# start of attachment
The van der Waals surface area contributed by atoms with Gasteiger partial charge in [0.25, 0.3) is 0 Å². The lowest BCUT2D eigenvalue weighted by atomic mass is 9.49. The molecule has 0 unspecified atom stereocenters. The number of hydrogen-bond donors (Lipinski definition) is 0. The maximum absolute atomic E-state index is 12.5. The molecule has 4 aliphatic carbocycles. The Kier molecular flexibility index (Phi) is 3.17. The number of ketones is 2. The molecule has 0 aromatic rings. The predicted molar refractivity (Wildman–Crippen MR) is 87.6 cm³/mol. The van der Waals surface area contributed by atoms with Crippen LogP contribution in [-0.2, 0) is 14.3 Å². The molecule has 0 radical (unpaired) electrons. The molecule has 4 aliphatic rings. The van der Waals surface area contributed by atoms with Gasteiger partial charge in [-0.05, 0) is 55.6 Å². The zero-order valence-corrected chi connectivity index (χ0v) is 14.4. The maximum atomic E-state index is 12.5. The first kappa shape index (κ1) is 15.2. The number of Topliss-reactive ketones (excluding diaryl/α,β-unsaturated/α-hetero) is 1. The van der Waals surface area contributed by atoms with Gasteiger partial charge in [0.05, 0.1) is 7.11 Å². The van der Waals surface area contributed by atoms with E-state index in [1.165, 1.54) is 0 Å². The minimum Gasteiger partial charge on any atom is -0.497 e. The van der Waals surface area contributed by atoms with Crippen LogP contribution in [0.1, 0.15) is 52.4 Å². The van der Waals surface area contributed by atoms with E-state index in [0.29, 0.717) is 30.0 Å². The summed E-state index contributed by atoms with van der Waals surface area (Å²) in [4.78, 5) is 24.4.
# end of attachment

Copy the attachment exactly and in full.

The van der Waals surface area contributed by atoms with Gasteiger partial charge in [0.25, 0.3) is 0 Å². The lowest BCUT2D eigenvalue weighted by atomic mass is 9.49. The molecule has 0 unspecified atom stereocenters. The number of hydrogen-bond donors (Lipinski definition) is 0. The maximum absolute atomic E-state index is 12.5. The molecule has 4 aliphatic carbocycles. The Kier molecular flexibility index (Phi) is 3.17. The number of ketones is 2. The molecule has 0 aromatic rings. The predicted molar refractivity (Wildman–Crippen MR) is 87.6 cm³/mol. The van der Waals surface area contributed by atoms with Crippen LogP contribution in [-0.2, 0) is 14.3 Å². The molecule has 0 radical (unpaired) electrons. The molecule has 4 aliphatic rings. The van der Waals surface area contributed by atoms with Gasteiger partial charge in [-0.05, 0) is 55.6 Å². The zero-order valence-corrected chi connectivity index (χ0v) is 14.4. The maximum atomic E-state index is 12.5. The first kappa shape index (κ1) is 15.2. The number of Topliss-reactive ketones (excluding diaryl/α,β-unsaturated/α-hetero) is 1. The van der Waals surface area contributed by atoms with Gasteiger partial charge in [0.05, 0.1) is 7.11 Å². The van der Waals surface area contributed by atoms with E-state index in [1.165, 1.54) is 0 Å². The minimum Gasteiger partial charge on any atom is -0.497 e. The van der Waals surface area contributed by atoms with Crippen LogP contribution in [0.1, 0.15) is 52.4 Å². The van der Waals surface area contributed by atoms with E-state index in [0.29, 0.717) is 30.0 Å². The summed E-state index contributed by atoms with van der Waals surface area (Å²) in [4.78, 5) is 24.4.